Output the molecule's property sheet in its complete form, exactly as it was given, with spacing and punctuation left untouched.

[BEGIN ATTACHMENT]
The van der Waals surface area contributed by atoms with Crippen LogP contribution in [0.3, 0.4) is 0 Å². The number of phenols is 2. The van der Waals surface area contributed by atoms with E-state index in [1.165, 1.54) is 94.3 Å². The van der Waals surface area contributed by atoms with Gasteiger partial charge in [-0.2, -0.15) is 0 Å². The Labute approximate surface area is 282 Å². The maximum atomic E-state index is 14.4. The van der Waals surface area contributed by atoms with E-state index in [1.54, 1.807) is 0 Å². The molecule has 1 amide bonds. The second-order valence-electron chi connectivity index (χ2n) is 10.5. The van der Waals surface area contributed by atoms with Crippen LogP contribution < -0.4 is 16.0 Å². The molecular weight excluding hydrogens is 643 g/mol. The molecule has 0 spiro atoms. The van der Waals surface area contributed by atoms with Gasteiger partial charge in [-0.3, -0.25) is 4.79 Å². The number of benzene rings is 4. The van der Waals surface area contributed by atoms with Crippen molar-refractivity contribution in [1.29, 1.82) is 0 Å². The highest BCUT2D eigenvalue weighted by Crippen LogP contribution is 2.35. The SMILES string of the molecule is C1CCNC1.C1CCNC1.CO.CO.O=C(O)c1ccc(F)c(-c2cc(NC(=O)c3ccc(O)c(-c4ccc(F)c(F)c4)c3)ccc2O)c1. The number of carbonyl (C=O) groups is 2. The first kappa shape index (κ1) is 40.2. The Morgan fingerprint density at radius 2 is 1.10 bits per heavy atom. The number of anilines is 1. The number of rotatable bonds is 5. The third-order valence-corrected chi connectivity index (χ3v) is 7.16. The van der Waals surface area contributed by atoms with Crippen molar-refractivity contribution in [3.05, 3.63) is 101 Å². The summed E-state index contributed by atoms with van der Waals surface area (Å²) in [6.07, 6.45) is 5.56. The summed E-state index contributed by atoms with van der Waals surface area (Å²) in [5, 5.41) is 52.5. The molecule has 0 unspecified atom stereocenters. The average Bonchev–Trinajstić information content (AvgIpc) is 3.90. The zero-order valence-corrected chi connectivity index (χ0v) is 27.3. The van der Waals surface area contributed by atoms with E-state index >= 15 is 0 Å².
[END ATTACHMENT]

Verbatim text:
The van der Waals surface area contributed by atoms with Crippen LogP contribution in [0.3, 0.4) is 0 Å². The number of phenols is 2. The van der Waals surface area contributed by atoms with E-state index in [1.165, 1.54) is 94.3 Å². The van der Waals surface area contributed by atoms with Gasteiger partial charge in [-0.2, -0.15) is 0 Å². The Labute approximate surface area is 282 Å². The maximum atomic E-state index is 14.4. The van der Waals surface area contributed by atoms with E-state index in [1.54, 1.807) is 0 Å². The molecule has 1 amide bonds. The second-order valence-electron chi connectivity index (χ2n) is 10.5. The van der Waals surface area contributed by atoms with Crippen LogP contribution < -0.4 is 16.0 Å². The molecular weight excluding hydrogens is 643 g/mol. The molecule has 0 spiro atoms. The van der Waals surface area contributed by atoms with Gasteiger partial charge in [-0.3, -0.25) is 4.79 Å². The number of benzene rings is 4. The van der Waals surface area contributed by atoms with Crippen molar-refractivity contribution in [1.29, 1.82) is 0 Å². The highest BCUT2D eigenvalue weighted by Crippen LogP contribution is 2.35. The SMILES string of the molecule is C1CCNC1.C1CCNC1.CO.CO.O=C(O)c1ccc(F)c(-c2cc(NC(=O)c3ccc(O)c(-c4ccc(F)c(F)c4)c3)ccc2O)c1. The number of carbonyl (C=O) groups is 2. The first kappa shape index (κ1) is 40.2. The Morgan fingerprint density at radius 2 is 1.10 bits per heavy atom. The number of anilines is 1. The number of rotatable bonds is 5. The third-order valence-corrected chi connectivity index (χ3v) is 7.16. The van der Waals surface area contributed by atoms with Crippen molar-refractivity contribution in [3.05, 3.63) is 101 Å². The summed E-state index contributed by atoms with van der Waals surface area (Å²) in [6.07, 6.45) is 5.56. The summed E-state index contributed by atoms with van der Waals surface area (Å²) in [5, 5.41) is 52.5. The molecule has 0 unspecified atom stereocenters. The average Bonchev–Trinajstić information content (AvgIpc) is 3.90. The zero-order valence-corrected chi connectivity index (χ0v) is 27.3. The van der Waals surface area contributed by atoms with E-state index >= 15 is 0 Å².